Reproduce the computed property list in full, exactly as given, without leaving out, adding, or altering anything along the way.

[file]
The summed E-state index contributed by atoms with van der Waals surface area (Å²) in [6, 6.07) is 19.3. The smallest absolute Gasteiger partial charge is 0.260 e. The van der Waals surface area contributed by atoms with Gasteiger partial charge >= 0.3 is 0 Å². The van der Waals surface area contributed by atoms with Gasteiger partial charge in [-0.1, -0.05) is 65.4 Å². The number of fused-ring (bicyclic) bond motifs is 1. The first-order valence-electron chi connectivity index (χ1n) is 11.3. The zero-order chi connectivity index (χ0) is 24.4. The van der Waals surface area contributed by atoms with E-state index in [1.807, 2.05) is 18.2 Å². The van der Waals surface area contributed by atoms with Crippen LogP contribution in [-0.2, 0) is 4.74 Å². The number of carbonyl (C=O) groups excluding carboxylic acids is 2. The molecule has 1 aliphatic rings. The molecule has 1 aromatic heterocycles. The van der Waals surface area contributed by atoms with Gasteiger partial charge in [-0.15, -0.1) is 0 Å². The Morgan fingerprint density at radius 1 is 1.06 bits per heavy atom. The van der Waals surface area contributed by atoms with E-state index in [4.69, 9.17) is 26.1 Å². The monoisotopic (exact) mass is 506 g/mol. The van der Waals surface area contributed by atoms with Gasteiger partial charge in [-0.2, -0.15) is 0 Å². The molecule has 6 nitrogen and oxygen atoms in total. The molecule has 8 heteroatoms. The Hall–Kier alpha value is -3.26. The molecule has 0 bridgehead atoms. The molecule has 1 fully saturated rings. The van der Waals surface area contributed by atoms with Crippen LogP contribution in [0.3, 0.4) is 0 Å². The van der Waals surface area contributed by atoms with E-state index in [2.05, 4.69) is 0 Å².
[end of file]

The summed E-state index contributed by atoms with van der Waals surface area (Å²) in [6, 6.07) is 19.3. The smallest absolute Gasteiger partial charge is 0.260 e. The van der Waals surface area contributed by atoms with Gasteiger partial charge >= 0.3 is 0 Å². The van der Waals surface area contributed by atoms with Gasteiger partial charge in [-0.1, -0.05) is 65.4 Å². The number of fused-ring (bicyclic) bond motifs is 1. The first-order valence-electron chi connectivity index (χ1n) is 11.3. The zero-order chi connectivity index (χ0) is 24.4. The van der Waals surface area contributed by atoms with E-state index in [1.807, 2.05) is 18.2 Å². The van der Waals surface area contributed by atoms with Crippen LogP contribution in [-0.2, 0) is 4.74 Å². The number of carbonyl (C=O) groups excluding carboxylic acids is 2. The molecule has 1 aliphatic rings. The molecule has 1 aromatic heterocycles. The van der Waals surface area contributed by atoms with Gasteiger partial charge in [-0.15, -0.1) is 0 Å². The Morgan fingerprint density at radius 1 is 1.06 bits per heavy atom. The van der Waals surface area contributed by atoms with E-state index in [4.69, 9.17) is 26.1 Å². The monoisotopic (exact) mass is 506 g/mol. The van der Waals surface area contributed by atoms with Gasteiger partial charge in [-0.2, -0.15) is 0 Å². The molecule has 6 nitrogen and oxygen atoms in total. The molecule has 8 heteroatoms. The Hall–Kier alpha value is -3.26. The molecule has 0 bridgehead atoms. The molecule has 1 fully saturated rings. The van der Waals surface area contributed by atoms with Crippen LogP contribution in [0.3, 0.4) is 0 Å². The van der Waals surface area contributed by atoms with E-state index in [2.05, 4.69) is 0 Å².